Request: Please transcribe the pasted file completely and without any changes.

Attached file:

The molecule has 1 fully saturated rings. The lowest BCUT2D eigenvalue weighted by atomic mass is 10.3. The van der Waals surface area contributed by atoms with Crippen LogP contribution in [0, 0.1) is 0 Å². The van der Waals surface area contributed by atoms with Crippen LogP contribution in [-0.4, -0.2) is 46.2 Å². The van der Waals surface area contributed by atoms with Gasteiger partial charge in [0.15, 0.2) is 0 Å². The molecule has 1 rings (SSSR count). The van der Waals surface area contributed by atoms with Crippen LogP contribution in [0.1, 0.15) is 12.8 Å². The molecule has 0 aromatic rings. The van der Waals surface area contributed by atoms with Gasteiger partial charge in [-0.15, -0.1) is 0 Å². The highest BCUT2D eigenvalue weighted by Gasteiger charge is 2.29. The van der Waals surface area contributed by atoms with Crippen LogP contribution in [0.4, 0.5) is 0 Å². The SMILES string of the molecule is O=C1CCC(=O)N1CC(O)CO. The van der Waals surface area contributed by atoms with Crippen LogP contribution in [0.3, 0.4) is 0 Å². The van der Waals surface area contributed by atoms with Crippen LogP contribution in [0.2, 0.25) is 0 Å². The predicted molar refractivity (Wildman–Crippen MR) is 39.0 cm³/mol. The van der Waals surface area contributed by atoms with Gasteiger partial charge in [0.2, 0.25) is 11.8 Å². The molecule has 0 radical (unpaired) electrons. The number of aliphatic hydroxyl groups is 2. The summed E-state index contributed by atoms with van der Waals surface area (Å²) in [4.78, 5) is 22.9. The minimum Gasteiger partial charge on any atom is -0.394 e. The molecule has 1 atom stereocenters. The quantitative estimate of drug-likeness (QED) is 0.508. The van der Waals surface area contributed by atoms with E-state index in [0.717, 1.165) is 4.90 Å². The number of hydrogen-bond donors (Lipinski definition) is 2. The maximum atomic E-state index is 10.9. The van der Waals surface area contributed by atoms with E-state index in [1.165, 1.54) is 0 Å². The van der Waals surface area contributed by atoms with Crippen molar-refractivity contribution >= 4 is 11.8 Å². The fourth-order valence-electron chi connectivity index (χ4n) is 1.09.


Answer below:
The molecule has 1 fully saturated rings. The lowest BCUT2D eigenvalue weighted by atomic mass is 10.3. The van der Waals surface area contributed by atoms with Crippen LogP contribution in [0, 0.1) is 0 Å². The van der Waals surface area contributed by atoms with Crippen LogP contribution in [-0.4, -0.2) is 46.2 Å². The van der Waals surface area contributed by atoms with Gasteiger partial charge in [0.15, 0.2) is 0 Å². The molecule has 1 rings (SSSR count). The van der Waals surface area contributed by atoms with Crippen LogP contribution in [0.1, 0.15) is 12.8 Å². The molecule has 0 aromatic rings. The van der Waals surface area contributed by atoms with Gasteiger partial charge in [-0.15, -0.1) is 0 Å². The highest BCUT2D eigenvalue weighted by Gasteiger charge is 2.29. The van der Waals surface area contributed by atoms with Crippen LogP contribution in [0.4, 0.5) is 0 Å². The SMILES string of the molecule is O=C1CCC(=O)N1CC(O)CO. The van der Waals surface area contributed by atoms with Crippen LogP contribution in [0.3, 0.4) is 0 Å². The van der Waals surface area contributed by atoms with Crippen LogP contribution in [0.2, 0.25) is 0 Å². The predicted molar refractivity (Wildman–Crippen MR) is 39.0 cm³/mol. The van der Waals surface area contributed by atoms with Gasteiger partial charge in [0.2, 0.25) is 11.8 Å². The molecule has 0 radical (unpaired) electrons. The number of aliphatic hydroxyl groups is 2. The summed E-state index contributed by atoms with van der Waals surface area (Å²) in [4.78, 5) is 22.9. The minimum Gasteiger partial charge on any atom is -0.394 e. The molecule has 1 atom stereocenters. The quantitative estimate of drug-likeness (QED) is 0.508. The van der Waals surface area contributed by atoms with E-state index in [0.717, 1.165) is 4.90 Å². The number of hydrogen-bond donors (Lipinski definition) is 2. The maximum atomic E-state index is 10.9. The van der Waals surface area contributed by atoms with E-state index in [1.165, 1.54) is 0 Å². The van der Waals surface area contributed by atoms with Crippen molar-refractivity contribution >= 4 is 11.8 Å². The fourth-order valence-electron chi connectivity index (χ4n) is 1.09.